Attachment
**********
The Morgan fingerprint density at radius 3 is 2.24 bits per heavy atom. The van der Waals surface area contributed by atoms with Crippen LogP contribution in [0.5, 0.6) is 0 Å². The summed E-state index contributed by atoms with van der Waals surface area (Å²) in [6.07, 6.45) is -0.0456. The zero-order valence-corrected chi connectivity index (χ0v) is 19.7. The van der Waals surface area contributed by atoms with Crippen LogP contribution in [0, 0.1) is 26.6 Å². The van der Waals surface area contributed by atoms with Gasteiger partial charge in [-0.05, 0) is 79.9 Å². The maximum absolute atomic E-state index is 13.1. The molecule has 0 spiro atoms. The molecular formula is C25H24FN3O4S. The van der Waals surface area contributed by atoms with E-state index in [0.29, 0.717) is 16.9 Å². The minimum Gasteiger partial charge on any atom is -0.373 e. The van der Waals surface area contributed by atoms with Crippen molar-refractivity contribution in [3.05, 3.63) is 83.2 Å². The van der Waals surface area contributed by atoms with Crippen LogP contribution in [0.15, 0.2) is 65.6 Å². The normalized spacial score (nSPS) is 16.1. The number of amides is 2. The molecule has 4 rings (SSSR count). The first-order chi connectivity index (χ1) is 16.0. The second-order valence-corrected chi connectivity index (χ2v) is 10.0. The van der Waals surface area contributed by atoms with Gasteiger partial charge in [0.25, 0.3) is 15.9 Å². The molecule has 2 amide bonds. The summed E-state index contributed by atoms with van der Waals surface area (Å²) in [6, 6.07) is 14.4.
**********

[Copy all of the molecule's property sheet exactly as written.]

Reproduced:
The Morgan fingerprint density at radius 3 is 2.24 bits per heavy atom. The van der Waals surface area contributed by atoms with Crippen LogP contribution in [0.5, 0.6) is 0 Å². The summed E-state index contributed by atoms with van der Waals surface area (Å²) in [6.07, 6.45) is -0.0456. The zero-order valence-corrected chi connectivity index (χ0v) is 19.7. The van der Waals surface area contributed by atoms with Crippen LogP contribution in [0, 0.1) is 26.6 Å². The van der Waals surface area contributed by atoms with Gasteiger partial charge in [-0.05, 0) is 79.9 Å². The maximum absolute atomic E-state index is 13.1. The molecule has 0 spiro atoms. The molecular formula is C25H24FN3O4S. The van der Waals surface area contributed by atoms with E-state index in [0.29, 0.717) is 16.9 Å². The minimum Gasteiger partial charge on any atom is -0.373 e. The van der Waals surface area contributed by atoms with Crippen molar-refractivity contribution in [3.05, 3.63) is 83.2 Å². The van der Waals surface area contributed by atoms with Crippen LogP contribution in [0.15, 0.2) is 65.6 Å². The normalized spacial score (nSPS) is 16.1. The number of amides is 2. The molecule has 4 rings (SSSR count). The first-order chi connectivity index (χ1) is 16.0. The second-order valence-corrected chi connectivity index (χ2v) is 10.0. The van der Waals surface area contributed by atoms with Gasteiger partial charge in [0.25, 0.3) is 15.9 Å². The molecule has 2 amide bonds. The summed E-state index contributed by atoms with van der Waals surface area (Å²) in [6, 6.07) is 14.4.